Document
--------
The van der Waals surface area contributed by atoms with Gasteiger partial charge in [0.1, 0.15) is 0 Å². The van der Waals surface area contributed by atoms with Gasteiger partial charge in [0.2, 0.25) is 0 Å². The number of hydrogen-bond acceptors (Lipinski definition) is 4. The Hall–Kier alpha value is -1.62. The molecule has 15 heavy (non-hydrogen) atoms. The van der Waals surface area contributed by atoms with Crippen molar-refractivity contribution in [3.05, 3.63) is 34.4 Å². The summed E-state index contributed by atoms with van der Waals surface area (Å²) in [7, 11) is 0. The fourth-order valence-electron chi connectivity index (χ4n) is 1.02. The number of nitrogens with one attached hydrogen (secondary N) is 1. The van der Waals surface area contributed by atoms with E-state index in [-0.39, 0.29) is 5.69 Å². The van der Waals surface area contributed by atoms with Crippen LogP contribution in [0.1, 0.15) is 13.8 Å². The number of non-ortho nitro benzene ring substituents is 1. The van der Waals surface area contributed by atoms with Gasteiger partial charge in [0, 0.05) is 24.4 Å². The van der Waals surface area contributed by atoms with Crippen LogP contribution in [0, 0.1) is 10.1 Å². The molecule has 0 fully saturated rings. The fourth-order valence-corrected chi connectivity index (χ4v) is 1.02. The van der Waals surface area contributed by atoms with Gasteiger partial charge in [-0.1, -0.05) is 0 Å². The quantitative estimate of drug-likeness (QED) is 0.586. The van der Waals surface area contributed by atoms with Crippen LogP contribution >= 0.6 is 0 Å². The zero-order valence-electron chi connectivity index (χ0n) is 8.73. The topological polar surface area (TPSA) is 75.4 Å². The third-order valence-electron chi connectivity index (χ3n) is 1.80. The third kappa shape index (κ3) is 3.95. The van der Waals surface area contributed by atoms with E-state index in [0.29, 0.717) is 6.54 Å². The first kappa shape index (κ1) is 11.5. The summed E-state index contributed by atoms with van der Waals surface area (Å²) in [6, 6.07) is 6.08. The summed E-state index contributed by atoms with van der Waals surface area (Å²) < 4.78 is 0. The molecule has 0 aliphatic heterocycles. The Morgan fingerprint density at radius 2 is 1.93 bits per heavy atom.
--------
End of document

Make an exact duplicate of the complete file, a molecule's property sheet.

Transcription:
The van der Waals surface area contributed by atoms with Gasteiger partial charge in [0.1, 0.15) is 0 Å². The van der Waals surface area contributed by atoms with Gasteiger partial charge in [0.2, 0.25) is 0 Å². The number of hydrogen-bond acceptors (Lipinski definition) is 4. The Hall–Kier alpha value is -1.62. The molecule has 15 heavy (non-hydrogen) atoms. The van der Waals surface area contributed by atoms with Crippen molar-refractivity contribution in [3.05, 3.63) is 34.4 Å². The summed E-state index contributed by atoms with van der Waals surface area (Å²) in [7, 11) is 0. The fourth-order valence-electron chi connectivity index (χ4n) is 1.02. The number of nitrogens with one attached hydrogen (secondary N) is 1. The van der Waals surface area contributed by atoms with E-state index in [-0.39, 0.29) is 5.69 Å². The van der Waals surface area contributed by atoms with Crippen LogP contribution in [0.1, 0.15) is 13.8 Å². The number of non-ortho nitro benzene ring substituents is 1. The van der Waals surface area contributed by atoms with Gasteiger partial charge in [0, 0.05) is 24.4 Å². The van der Waals surface area contributed by atoms with Crippen LogP contribution in [0, 0.1) is 10.1 Å². The molecule has 0 fully saturated rings. The fourth-order valence-corrected chi connectivity index (χ4v) is 1.02. The van der Waals surface area contributed by atoms with Gasteiger partial charge in [-0.1, -0.05) is 0 Å². The quantitative estimate of drug-likeness (QED) is 0.586. The van der Waals surface area contributed by atoms with Crippen LogP contribution >= 0.6 is 0 Å². The zero-order valence-electron chi connectivity index (χ0n) is 8.73. The topological polar surface area (TPSA) is 75.4 Å². The third-order valence-electron chi connectivity index (χ3n) is 1.80. The third kappa shape index (κ3) is 3.95. The van der Waals surface area contributed by atoms with E-state index in [0.29, 0.717) is 6.54 Å². The first kappa shape index (κ1) is 11.5. The summed E-state index contributed by atoms with van der Waals surface area (Å²) in [6, 6.07) is 6.08. The summed E-state index contributed by atoms with van der Waals surface area (Å²) < 4.78 is 0. The molecule has 0 aliphatic heterocycles. The Morgan fingerprint density at radius 2 is 1.93 bits per heavy atom.